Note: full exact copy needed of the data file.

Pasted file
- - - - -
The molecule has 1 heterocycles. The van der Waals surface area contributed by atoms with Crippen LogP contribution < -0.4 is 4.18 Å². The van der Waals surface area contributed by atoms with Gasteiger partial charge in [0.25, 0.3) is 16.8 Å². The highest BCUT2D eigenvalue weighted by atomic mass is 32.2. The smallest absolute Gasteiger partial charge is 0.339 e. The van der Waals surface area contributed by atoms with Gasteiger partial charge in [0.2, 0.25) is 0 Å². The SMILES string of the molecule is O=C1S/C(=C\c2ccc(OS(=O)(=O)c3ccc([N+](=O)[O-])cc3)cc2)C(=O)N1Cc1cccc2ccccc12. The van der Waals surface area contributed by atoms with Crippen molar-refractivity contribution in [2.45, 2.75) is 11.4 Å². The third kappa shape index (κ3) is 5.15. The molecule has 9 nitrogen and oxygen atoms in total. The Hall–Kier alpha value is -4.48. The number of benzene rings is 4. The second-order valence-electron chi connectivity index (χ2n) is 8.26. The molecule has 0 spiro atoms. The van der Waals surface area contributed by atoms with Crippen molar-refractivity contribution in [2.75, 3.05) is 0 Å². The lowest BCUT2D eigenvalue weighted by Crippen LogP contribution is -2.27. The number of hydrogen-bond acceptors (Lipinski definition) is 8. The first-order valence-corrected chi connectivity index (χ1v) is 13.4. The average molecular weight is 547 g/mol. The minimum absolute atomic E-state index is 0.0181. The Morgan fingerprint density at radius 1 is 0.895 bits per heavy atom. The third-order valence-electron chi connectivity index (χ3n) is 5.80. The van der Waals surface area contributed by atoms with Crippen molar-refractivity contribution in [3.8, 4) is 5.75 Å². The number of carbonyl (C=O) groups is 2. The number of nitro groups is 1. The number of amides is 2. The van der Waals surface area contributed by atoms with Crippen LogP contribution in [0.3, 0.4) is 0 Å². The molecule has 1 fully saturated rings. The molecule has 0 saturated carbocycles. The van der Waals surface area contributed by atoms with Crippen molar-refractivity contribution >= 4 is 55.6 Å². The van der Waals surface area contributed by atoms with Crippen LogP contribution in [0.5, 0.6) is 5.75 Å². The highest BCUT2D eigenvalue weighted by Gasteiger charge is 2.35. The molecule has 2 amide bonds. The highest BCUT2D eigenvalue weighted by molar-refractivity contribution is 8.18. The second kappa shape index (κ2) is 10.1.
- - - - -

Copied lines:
The molecule has 1 heterocycles. The van der Waals surface area contributed by atoms with Crippen LogP contribution < -0.4 is 4.18 Å². The van der Waals surface area contributed by atoms with Gasteiger partial charge in [0.25, 0.3) is 16.8 Å². The highest BCUT2D eigenvalue weighted by atomic mass is 32.2. The smallest absolute Gasteiger partial charge is 0.339 e. The van der Waals surface area contributed by atoms with Gasteiger partial charge in [0.2, 0.25) is 0 Å². The SMILES string of the molecule is O=C1S/C(=C\c2ccc(OS(=O)(=O)c3ccc([N+](=O)[O-])cc3)cc2)C(=O)N1Cc1cccc2ccccc12. The van der Waals surface area contributed by atoms with Crippen molar-refractivity contribution in [2.45, 2.75) is 11.4 Å². The third kappa shape index (κ3) is 5.15. The molecule has 9 nitrogen and oxygen atoms in total. The Hall–Kier alpha value is -4.48. The number of benzene rings is 4. The second-order valence-electron chi connectivity index (χ2n) is 8.26. The molecule has 0 spiro atoms. The van der Waals surface area contributed by atoms with Crippen molar-refractivity contribution in [2.75, 3.05) is 0 Å². The lowest BCUT2D eigenvalue weighted by Crippen LogP contribution is -2.27. The number of hydrogen-bond acceptors (Lipinski definition) is 8. The first-order valence-corrected chi connectivity index (χ1v) is 13.4. The average molecular weight is 547 g/mol. The minimum absolute atomic E-state index is 0.0181. The Morgan fingerprint density at radius 1 is 0.895 bits per heavy atom. The third-order valence-electron chi connectivity index (χ3n) is 5.80. The van der Waals surface area contributed by atoms with Crippen molar-refractivity contribution in [3.8, 4) is 5.75 Å². The number of carbonyl (C=O) groups is 2. The number of nitro groups is 1. The number of amides is 2. The van der Waals surface area contributed by atoms with Crippen LogP contribution in [0.3, 0.4) is 0 Å². The molecule has 1 fully saturated rings. The molecule has 0 saturated carbocycles. The van der Waals surface area contributed by atoms with Crippen molar-refractivity contribution >= 4 is 55.6 Å². The van der Waals surface area contributed by atoms with Crippen LogP contribution in [0.5, 0.6) is 5.75 Å². The highest BCUT2D eigenvalue weighted by Gasteiger charge is 2.35. The molecule has 2 amide bonds. The highest BCUT2D eigenvalue weighted by molar-refractivity contribution is 8.18. The second kappa shape index (κ2) is 10.1.